Anodize Color Variation

Causes of color variation in the anodize process

"All Aluminum can be anodized." This is a valid statement but only to the extent it is understood that only the aluminum gets anodized, while the other metal constituents (zinc, magnesium, silicon) present in the alloy do not respond in the same manner. The variance of metal constituents in an alloy is the major reason for color variation—especially when using secondary, recycled aluminum billet. Other variables affecting color variation in the anodize process include temper, anodize tank chemistry, shape geometry and material load size.

Anodizers have control over their tank chemistry, including temperatures, solution concentrations and the time material spends in each tank, but they have no control over the alloy, temper, or shape of the aluminum parts. These variables can make it extremely difficult to achieve an exact color from run-to-run and load-to-load.

To ensure the most consistent anodize color:

Maintain metal consistency. The easiest way to ensure metal consistency is to work with one metal source/extruder per project and request that all metal come from one "lot" of material.

Do not mix aluminum alloys. Mixed alloys, or even mixed tempers, will not produce uniform results. For best results use 6063 alloys for extrusions and 5005 for flat sheet stock and fabricated parts. (6061 and 5052 can be used if structural alloy is required but will not give similarly acceptable results.)

Perform as much bending and forming as possible prior to finishing. Anodic films are very hard, and as a result, most post-production bending causes the film to "craze," which produces a series of small cracks in the finish, giving it a spider-weblike appearance.

Be aware of anodizings effect on welds. The heat developed from the welding process will change the metallurgy on nearby metal or heat-affected zone, or HAZ, and cause localized discoloration, often referred to as a "halo" effect, after anodizing. Use the proper 5356 alloy welding wire and the lowest heat possible.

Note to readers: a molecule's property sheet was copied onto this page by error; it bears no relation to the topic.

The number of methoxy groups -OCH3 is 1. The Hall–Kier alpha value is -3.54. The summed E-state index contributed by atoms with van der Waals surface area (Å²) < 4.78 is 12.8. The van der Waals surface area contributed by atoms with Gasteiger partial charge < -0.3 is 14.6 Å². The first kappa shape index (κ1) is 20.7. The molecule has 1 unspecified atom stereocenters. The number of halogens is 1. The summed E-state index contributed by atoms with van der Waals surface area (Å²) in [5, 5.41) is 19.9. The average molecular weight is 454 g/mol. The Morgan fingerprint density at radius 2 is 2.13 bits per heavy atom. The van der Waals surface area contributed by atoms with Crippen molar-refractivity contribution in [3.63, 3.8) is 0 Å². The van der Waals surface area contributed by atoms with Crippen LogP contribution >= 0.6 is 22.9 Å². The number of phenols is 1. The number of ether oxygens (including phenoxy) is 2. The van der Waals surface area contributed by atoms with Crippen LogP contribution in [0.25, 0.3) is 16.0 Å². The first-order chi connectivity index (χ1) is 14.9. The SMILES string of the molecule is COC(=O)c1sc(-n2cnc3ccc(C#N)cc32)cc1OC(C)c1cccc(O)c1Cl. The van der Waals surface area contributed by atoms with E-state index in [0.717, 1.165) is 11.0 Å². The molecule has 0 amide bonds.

Select an anodizer who utilizes automation to reduce inconsistencies in the anodize process.

McDonalds Interior Display
Anodize Range samples
Champagne Range Samples

The amount of variables in the anodize process make it necessary to use range samples rather than a single sample commonly used with a painted finish.

An anodize range sample is a set of two anodize color chips for a single color. The set includes a light sample and a dark sample which provides you with a visual reference to represent the extremes of appearance to be expected on the finished parts.

Dark bronze anodize range samples

Range samples aren't always from the same alloy, temper and shape that will be used on your project, therefore they are meant as an illustration of the degree of possible color variation and may not be an exact representation of the color achieved for your project.

A set of anodize range samples can be requested prior to sending material for finishing to an anodizer. Since anodize color is affected by the alloy, requesting a custom set of range samples using your project material will give you the most representative set of range samples.
Choose Linetec

Linetec's automated system controls and monitors product through the entire anodizing process. It tracks all aspects of the process including tank sequencing, voltage, current, time and temperature, ensuring the most consistent anodize finish available.

Linetec has one of the tightest ranges in the industry. Per AAMA specification the range shall not differ by more than 5 Delta E and when various suppliers, alloys, etc. are used color uniformity may vary in excess of 5 Delta E.

Linetec strives to keep its range from 1 to 3 Delta E. The lighter the anodize finish - the more noticeable the range; a champagne color variation is more noticeable than a dark bronze finish would be.